28 April 2012

Chess960 Enthusiasm

A frequent preoccupation of chess960 fans is to analyze opening sequences for all 960 start positions. Whether this is worth doing or not is a good topic for discussion. It's not something I would like to do, but other players obviously think otherwise.

One angle I hadn't seen before can be found on Chessplay's Youtube channel. A couple of keen players are playing each start position -- twice (switching colors) -- and filming it. The purpose of the stunt is partly to promote the online play site ChessRex.com.

Not being a member, I couldn't tell whether the site is a live play or a correspondence site, nor whether chess960 is on offer as an option; I'll find out as soon as I can. The site has a blog with a smattering of chess960 posts, like Fischer Random 960 "ChessChallenge" is to Play all Start Positions OTB in 5min Blitz Fun! (scroll down to find the post from 21 February 2012):-

We are playing all the start positions in this great chessfun game that the greatest and most talented chess player left for us to enjoy the "Chess Challenges" on 64 squares with the 960 random chess pieces staring back at you as you search the squares to find a better move! Enjoy the videos for the chessfun that we are sharing with you and spare a chess thought for "Bobby Fischer" the Creator!

Now that's enthusiasm!

21 April 2012

Pros & Cons for Castling

A comment on castling by GM Bill Lombardy, quoted by Chesshistory.com (7578. Lombardy) and picked up by kevinspraggett.blogspot.com (Castling, everybody?), applies even more to chess960 than to traditional chess.
The problems posed by the decision to castle are much misunderstood and thereby underrated.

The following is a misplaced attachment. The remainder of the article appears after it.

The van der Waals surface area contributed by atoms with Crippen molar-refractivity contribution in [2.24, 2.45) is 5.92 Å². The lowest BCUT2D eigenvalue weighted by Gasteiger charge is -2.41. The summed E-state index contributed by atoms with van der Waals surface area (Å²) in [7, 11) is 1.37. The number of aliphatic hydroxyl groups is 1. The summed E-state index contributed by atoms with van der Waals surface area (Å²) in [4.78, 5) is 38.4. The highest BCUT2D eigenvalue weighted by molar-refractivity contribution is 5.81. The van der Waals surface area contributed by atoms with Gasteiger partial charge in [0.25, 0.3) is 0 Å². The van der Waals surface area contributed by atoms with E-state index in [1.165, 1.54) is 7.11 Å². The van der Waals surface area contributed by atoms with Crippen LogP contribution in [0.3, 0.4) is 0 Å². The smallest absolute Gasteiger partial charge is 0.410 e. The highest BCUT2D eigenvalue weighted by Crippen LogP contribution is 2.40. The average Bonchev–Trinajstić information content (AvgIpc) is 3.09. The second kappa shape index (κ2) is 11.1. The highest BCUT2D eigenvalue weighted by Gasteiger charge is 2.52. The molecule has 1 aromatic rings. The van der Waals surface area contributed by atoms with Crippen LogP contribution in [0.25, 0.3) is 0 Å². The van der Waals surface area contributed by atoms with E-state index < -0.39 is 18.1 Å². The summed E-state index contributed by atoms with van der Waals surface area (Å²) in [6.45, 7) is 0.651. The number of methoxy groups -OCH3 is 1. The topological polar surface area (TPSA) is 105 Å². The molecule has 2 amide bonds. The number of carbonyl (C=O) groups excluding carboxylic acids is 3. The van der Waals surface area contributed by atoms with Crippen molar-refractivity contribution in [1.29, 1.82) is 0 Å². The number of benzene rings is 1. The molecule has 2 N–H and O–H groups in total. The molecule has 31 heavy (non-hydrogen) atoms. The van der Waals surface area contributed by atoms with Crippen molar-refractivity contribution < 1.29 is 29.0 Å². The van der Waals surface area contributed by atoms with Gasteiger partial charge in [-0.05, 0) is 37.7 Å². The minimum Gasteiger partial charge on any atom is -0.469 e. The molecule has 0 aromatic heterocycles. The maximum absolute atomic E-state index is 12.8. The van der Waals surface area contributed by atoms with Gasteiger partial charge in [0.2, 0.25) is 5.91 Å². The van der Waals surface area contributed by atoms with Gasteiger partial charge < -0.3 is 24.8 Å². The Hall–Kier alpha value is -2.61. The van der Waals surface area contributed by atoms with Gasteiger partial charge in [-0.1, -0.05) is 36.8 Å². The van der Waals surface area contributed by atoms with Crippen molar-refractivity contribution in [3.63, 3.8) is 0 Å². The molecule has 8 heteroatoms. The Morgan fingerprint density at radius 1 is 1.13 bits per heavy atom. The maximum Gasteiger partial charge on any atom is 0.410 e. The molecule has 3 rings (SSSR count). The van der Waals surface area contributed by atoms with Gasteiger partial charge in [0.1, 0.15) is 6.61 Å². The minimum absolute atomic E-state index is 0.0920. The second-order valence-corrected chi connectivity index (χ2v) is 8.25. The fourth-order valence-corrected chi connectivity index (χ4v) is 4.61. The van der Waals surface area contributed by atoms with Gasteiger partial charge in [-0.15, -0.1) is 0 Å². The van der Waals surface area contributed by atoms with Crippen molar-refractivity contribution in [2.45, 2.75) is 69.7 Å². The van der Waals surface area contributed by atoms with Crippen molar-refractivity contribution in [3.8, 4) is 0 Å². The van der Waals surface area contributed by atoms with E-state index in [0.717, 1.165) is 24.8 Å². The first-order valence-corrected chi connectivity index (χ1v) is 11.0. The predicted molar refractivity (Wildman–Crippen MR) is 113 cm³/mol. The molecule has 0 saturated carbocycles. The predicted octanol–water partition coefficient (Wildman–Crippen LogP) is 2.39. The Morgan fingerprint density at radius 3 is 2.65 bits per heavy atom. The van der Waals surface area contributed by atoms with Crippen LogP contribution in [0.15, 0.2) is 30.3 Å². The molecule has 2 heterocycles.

Ditto for Lombardy's explanation.

Castling is to be considered a waste of time wrongly expended when there is almost always something more important to achieve. Thus castling is a passive move that nurtures the hope of King safety. I believe that a player who learns how and when to delay castling will certainly improve his/her play. Very often that cherished hope of safety is ill founded. I therefore believe that the maneuver of castling is the most dangerous of all moves and the decision thus requires more attention to delicate judgment.

Not only should one not rush to castle, but should delay that passive maneuver for as long as good judgment relates that there are more urgent, if only slightly better, tasks to accomplish.

In chess, for all openings in his repertoire, a good player knows the pros & cons for castling to either side. In chess960 this has to be worked out for each start position and opening sequence. It is one of the most important considerations for planning the play before the first move.

14 April 2012

Rare Birds 2012

Eric van Reem, last seen on this blog in 'A Tempo and a Half in a Symmetrical Position', sends news of several chess960 events in Europe. The relevant pages are all in languages other than English, but with Google Translate (translate.google.com) that's hardly a problem.
  • Congratulations to Hans-Walter Schmitt (last seen in 'Can I use this name "Fischer Chess"?'), who recently celebrated his 60th birthday. You can find the full report with lots of photos at "Schach macht tigerstark!" Hans-Walter Schmitt wird 60. See the links at the end for much more about 'HWS'.

  • Last year, in A Few More Chess960 Resources, I mentioned the annual chess960 event organized by Fischerz.nl ('On-Line bulletin van de schaakvereniging FISCHER Z'); on that site, click 'Random Chess: Aankondiging NK 2012' for details about this year's event, to be held Saturday, 26 May. • Eric van Reem: 'They call it Fischer Random Chess, because the organizing club is FischerZ!'

  • An event I've managed to overlook until now is the Schachclub Waldbronn - Chess960 Open. The 8th edition is scheduled for Sunday, 17 June. The 2011 event attracted 30 players, ten of them titled.

Maybe Rare Bird Sightings aren't so rare any more.